MANIFESTO: 2D – Print – Collage – Frottage


As part of manifesto/2D option, I have produced collages that include drawings and magazine imagery. When producing these two collages below, I let the imagery guide me and didn’t really worry about the outcome. However, I am pleased with how they turned out and I guess you could say they were quite humourous. I really enjoy experimenting with collage and playing with the Idea that “YOU CAN CREATE NEW AND INTERESTING THINGS FROM THE OLD OR ALREADY EXISTING”. I have experimented with photo montage in this project but it was beneficial to use collage and I’ve never experimented with half drawing-half collage so that was something new. Manifesto has definitely opened my eyes to new materials and techniques.




Within manifesto, I also have experimented with a culmination of print techniques. To create this print, I used a variety of processes including: Monoprint, Simple Etching, Collage, Colour Blending, Drawing and Printing by dipping items into ink and simply pressing them onto the paper.  I feel the result is fairly successful considering I am not at all experienced in the area of print. It looks visually interesting and was enjoyable to create even though it was quite time-consuming. I could think about collaging the magazine imagery on top of this print that I have already produced.  To create the mark making, I simply drew onto the back of the print on top of a surface if ink (monoprint). I have included cross hatching and varied marks to achieve quite a visually interesting effect. To produce the round dot like effect, I dipped different sized bubble wrap into different coloured inks and simply stamped/printed them onto the paper. I blended red and yellow inks for the background using oil based inks, rolling them out, rolling onto plastic and feeding it through the etching press with paper layed on top of it. This session encouraged me to think about combining different techniques, processes and materials to create artworks, rather than being traditional in my approach.

IMG_1194 IMG_1193 IMG_1192 IMG_1191


In the 3rd session of manifesto, I experimented with the technique of frottage – the technique or process of taking a rubbing from an uneven surface to form the basis of a work of art. I produced many rubbings from  variety of surfaces and starting cutting them up to create something new.  I can see how this technique could be effective and would definitely help create texture within artwork. Some textures are incredibly hard to draw e.g. corugated cardboard, so this method could definitely help with that. However, I didn’t enjoy experimenting with frottage and nor did I create anything I was happy with, so I will have to play with it more. Maybe I could combine it with magazine imagery or use it to collage on top of prints etc.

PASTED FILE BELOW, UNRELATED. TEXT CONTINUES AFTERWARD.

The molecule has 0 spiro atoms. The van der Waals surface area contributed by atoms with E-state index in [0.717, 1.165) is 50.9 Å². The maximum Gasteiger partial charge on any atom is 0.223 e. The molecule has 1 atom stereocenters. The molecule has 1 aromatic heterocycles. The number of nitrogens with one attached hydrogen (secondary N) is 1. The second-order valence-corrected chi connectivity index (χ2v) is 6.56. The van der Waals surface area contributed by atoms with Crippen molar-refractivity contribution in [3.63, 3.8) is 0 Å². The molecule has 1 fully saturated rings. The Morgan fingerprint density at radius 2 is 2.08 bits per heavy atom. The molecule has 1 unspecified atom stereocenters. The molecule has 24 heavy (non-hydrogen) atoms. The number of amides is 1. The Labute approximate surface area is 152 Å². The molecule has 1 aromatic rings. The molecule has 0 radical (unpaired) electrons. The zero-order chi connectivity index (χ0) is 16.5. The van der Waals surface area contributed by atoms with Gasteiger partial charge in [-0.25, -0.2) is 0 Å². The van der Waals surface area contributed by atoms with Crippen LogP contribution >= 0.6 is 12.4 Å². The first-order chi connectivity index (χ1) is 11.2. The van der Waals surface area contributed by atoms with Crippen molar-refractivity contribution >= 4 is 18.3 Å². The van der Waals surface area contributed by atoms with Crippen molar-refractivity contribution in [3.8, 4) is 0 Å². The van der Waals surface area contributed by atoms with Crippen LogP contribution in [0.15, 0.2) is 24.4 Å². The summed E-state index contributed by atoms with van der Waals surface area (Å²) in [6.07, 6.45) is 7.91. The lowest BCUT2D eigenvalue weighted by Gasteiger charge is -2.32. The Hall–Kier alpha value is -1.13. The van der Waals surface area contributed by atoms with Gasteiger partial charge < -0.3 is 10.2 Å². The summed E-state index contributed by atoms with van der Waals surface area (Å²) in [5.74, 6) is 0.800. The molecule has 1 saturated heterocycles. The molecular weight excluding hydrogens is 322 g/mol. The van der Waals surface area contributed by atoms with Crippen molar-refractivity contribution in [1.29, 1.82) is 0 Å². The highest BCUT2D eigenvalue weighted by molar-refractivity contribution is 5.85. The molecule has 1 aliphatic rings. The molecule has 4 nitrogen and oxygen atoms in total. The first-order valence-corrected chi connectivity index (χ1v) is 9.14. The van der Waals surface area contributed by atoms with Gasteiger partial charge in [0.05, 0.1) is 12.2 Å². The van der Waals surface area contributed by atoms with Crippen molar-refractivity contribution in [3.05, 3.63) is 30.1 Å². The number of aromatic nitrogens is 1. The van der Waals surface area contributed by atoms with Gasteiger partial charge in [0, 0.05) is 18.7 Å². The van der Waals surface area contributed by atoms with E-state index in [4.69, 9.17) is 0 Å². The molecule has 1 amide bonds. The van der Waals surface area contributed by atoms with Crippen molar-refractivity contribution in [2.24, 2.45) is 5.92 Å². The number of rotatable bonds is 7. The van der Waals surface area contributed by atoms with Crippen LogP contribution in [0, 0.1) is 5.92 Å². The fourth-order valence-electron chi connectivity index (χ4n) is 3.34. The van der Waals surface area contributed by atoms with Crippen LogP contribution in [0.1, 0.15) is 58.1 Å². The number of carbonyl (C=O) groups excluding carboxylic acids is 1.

When Experimenting with frottage, I was introduced to the work of Max Ernst, an artist who uses the textures he achieves from frottage to create imagery. For example, if he rubbed a surface that gave him a drawing of a texture that looked like fish scales, he would use it to make a piece that included a fish of some kind. He found frottage far more beneficial than wasting time drawing textures. It was interesting to see what an established artist had done with frottage and the benefits of working with it.

CRI_70734Max-Ernst-Les-Moeurs  tumblr_mjuytjyNk41s8xntpo1_500
Frottage Works by Max Ernst

Manifesto for me has been all about experimentation and getting a feel for new processes and new ways of making artwork. I think it has been very beneficial and a valuable insight into techniques that could be developed within my own personal art practice.


Leave a Reply

Fill in your details below or click an icon to log in: Logo

You are commenting using your account. Log Out /  Change )

Google+ photo

You are commenting using your Google+ account. Log Out /  Change )

Twitter picture

You are commenting using your Twitter account. Log Out /  Change )

Facebook photo

You are commenting using your Facebook account. Log Out /  Change )


Connecting to %s